It is unknown why some pets become afraid of noises; it is a common problem in dogs but less in cats. The fear can soon become a phobia, which is defined as a persistent, excessive, and irrational fear response. In the case of thunderstorms, pets may also be fearful of storm-associated events such as a change in barometric pressure, lightning, electrostatic disturbances, and even smells associated with the storms. Noise phobias can include fear of thunderstorms, firecrackers, gunshots, an even the sound of birds.
A noise phobia may be traced to a particular bad experience of a noise, but often, no triggering event can be ascertained. In almost all instances, the fear of noises and storms escalates, worsening with each exposure. Soon the pet may become fearful of similar sounds or events associated with the noise. For example, a pet afraid of thunder may also become afraid of rain, or a dog afraid of gunshots may show fear at the mere sight of a hunting rifle.
The owner’s attitude can influence the severity of the fear. For instance, if owners themselves are nervous during storms, noise phobias in their pets may occur more often or become more severe. Similarly, if the owner attempts to comfort the animal, the animal interprets it as confirming there really is something to be afraid of. The petting or comforting is really reinforcement of an undesirable behavior.
What are the signs of noise phobia?
Different animals may display different signs of noise phobias which include:
· Hiding (most common in cats)
· Trying to escape (digging, jumping through windows or going through walls, running away)
· Seeking the owner
· Expressing anal glands
· Not eating
· Not listening to commands
· Trembling or shaking
· Dilating pupils
· Vocalizing (barking or meowing)
How is noise phobia treated?
There is no “cure” for noise phobia, but there are ways to try to reduce the fear. First, refrain from giving rewards or punishments. This is extremely important. Petting, consoling, or even saying, “It’s OK,” may be interpreted by the pet as a reward for the fearful response. In the event of comforting a dog during a storm, for example, it may signal to the pet that the storm really is something he should be afraid of. Similarly, the pet should not be punished for showing fear. This will only increase his anxiety level. Usually treatment includes three other facets: medications, changing the environment, and behavior modification.
· Change environment: By changing the environment of the animal during the storm or noise, the anxiety level can be reduced. Changing the environment may reduce the volume level for the sound or help make the pet less aware of it.
· Increase vigorous exercise: The pet should receive vigorous exercise daily and more so on a day when the fear-producing noise is likely to occur. The exercise will help to tire the animal, both mentally and physically, and may make her less responsive to the noise. In addition, exercise has the effect of increasing natural serotonin levels, which can act as a sedative.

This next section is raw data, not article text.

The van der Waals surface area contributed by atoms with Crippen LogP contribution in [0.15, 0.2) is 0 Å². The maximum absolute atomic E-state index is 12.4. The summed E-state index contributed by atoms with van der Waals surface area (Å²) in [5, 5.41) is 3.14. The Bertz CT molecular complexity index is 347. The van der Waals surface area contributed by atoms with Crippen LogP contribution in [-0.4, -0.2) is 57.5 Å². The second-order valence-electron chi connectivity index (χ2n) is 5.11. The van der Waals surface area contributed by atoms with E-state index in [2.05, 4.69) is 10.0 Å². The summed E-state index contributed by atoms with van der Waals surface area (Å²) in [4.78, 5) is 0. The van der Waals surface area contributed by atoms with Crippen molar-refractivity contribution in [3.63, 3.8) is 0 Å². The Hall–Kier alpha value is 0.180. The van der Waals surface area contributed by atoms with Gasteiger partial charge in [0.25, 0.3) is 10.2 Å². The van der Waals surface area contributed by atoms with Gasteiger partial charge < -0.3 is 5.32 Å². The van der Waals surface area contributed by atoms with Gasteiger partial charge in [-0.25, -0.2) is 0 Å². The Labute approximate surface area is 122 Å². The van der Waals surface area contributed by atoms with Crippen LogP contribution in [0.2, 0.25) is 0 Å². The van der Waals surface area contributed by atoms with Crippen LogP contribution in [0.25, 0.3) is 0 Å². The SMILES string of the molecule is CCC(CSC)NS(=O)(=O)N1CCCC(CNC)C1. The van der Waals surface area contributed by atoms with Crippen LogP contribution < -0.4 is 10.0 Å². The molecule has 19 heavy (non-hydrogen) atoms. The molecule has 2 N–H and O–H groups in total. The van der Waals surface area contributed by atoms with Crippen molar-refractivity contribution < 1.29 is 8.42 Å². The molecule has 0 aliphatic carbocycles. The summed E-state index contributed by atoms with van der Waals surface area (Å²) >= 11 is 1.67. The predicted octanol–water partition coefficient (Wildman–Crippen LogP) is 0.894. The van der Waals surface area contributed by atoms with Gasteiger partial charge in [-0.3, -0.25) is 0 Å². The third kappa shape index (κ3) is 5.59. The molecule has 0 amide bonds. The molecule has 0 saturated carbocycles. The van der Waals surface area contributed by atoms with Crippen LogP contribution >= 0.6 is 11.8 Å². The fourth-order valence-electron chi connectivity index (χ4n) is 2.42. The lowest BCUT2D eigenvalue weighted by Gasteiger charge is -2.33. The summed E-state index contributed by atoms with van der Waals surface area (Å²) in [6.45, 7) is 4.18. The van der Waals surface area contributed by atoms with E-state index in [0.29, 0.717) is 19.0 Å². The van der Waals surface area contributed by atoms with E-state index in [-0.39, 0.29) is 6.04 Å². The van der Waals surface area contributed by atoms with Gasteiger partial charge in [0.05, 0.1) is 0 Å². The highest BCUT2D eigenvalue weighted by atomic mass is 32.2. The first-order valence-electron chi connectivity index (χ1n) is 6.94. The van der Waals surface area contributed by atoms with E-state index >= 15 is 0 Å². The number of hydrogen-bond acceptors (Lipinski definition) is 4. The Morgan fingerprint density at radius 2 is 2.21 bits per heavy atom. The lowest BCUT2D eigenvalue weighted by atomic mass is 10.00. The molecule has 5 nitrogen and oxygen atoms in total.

· Reduce or block the noise level: “White noise”, such as running a fan or air conditioner may aid in blocking out some of the fear-producing noise. Playing a TV or radio can have a similar effect. Allowing the pet access to the basement or a room without outside walls or windows may decrease the noise level. Closing the windows and curtains can also help reduce the noise. Some owners have placed foam earplugs or cotton balls in their pets’ ears.
· Create a safe haven: Some pets feel more comfortable in a small space such as a crate or a small room like a bathroom (run the fan and leave the lights on). Some pets seek out the safety of the bathtub or shower during a storm. If the pet is comfortable in a crate, the crate can be covered with a blanket to add to the feeling of security. The door to the crate should be left open and the pet should not be confined to the crate. If the door is closed then this could dramatically increase the stress level. Some pets, especially cats, may find that a closet or area under the bed makes a great retreat.
· Project a calm attitude: Pets are very aware of the mental state of their owners. If you are worried or nervous, this will add to the pet’s fear. Your pet will look to you for direction so keep an “upbeat” and “in charge” attitude.
Fear of thunderstorms and other forms of noise phobia are common problems in dogs and some cats. Administering medications along with changing the pet’s environment and using behavior modification techniques can help ease the fear. Above all, do not give our pet any attention or reward when he is showing signs of fear. This will only reinforce the fearful behavior.
For more information about medications you can give to ease your pets fears contact our office at 970-264-2629.